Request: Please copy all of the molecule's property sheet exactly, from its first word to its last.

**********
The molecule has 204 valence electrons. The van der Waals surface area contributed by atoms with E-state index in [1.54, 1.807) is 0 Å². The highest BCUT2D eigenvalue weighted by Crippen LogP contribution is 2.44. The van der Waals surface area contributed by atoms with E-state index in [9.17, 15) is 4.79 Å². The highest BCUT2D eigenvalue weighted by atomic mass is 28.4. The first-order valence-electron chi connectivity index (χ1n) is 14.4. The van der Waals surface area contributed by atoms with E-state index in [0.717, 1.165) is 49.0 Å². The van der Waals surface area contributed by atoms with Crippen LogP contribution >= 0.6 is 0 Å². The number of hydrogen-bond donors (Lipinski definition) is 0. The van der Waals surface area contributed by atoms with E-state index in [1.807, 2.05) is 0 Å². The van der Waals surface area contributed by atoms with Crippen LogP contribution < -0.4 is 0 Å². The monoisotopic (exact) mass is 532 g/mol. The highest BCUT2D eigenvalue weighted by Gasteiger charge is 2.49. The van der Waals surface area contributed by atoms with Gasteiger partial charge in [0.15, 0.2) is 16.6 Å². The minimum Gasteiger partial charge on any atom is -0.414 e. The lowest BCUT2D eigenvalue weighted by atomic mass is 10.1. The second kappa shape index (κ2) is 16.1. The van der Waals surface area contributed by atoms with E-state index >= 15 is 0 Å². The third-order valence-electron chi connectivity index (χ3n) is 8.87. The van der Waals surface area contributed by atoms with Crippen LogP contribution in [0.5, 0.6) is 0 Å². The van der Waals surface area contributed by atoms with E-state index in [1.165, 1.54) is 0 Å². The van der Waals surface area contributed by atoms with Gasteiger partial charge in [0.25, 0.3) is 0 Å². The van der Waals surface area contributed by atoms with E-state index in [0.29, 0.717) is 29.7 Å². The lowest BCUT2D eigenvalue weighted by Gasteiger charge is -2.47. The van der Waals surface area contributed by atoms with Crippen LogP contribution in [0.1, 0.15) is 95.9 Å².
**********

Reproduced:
The molecule has 204 valence electrons. The van der Waals surface area contributed by atoms with E-state index in [1.54, 1.807) is 0 Å². The highest BCUT2D eigenvalue weighted by Crippen LogP contribution is 2.44. The van der Waals surface area contributed by atoms with E-state index in [9.17, 15) is 4.79 Å². The highest BCUT2D eigenvalue weighted by atomic mass is 28.4. The first-order valence-electron chi connectivity index (χ1n) is 14.4. The van der Waals surface area contributed by atoms with E-state index in [0.717, 1.165) is 49.0 Å². The van der Waals surface area contributed by atoms with Crippen LogP contribution >= 0.6 is 0 Å². The number of hydrogen-bond donors (Lipinski definition) is 0. The van der Waals surface area contributed by atoms with E-state index in [1.807, 2.05) is 0 Å². The van der Waals surface area contributed by atoms with Crippen LogP contribution < -0.4 is 0 Å². The monoisotopic (exact) mass is 532 g/mol. The highest BCUT2D eigenvalue weighted by Gasteiger charge is 2.49. The van der Waals surface area contributed by atoms with Gasteiger partial charge in [0.15, 0.2) is 16.6 Å². The minimum Gasteiger partial charge on any atom is -0.414 e. The lowest BCUT2D eigenvalue weighted by atomic mass is 10.1. The second kappa shape index (κ2) is 16.1. The van der Waals surface area contributed by atoms with E-state index >= 15 is 0 Å². The third-order valence-electron chi connectivity index (χ3n) is 8.87. The van der Waals surface area contributed by atoms with Crippen LogP contribution in [0.5, 0.6) is 0 Å². The van der Waals surface area contributed by atoms with E-state index in [1.165, 1.54) is 0 Å². The van der Waals surface area contributed by atoms with Gasteiger partial charge in [0.25, 0.3) is 0 Å². The van der Waals surface area contributed by atoms with E-state index in [0.29, 0.717) is 29.7 Å². The lowest BCUT2D eigenvalue weighted by Gasteiger charge is -2.47. The van der Waals surface area contributed by atoms with Crippen LogP contribution in [0.1, 0.15) is 95.9 Å².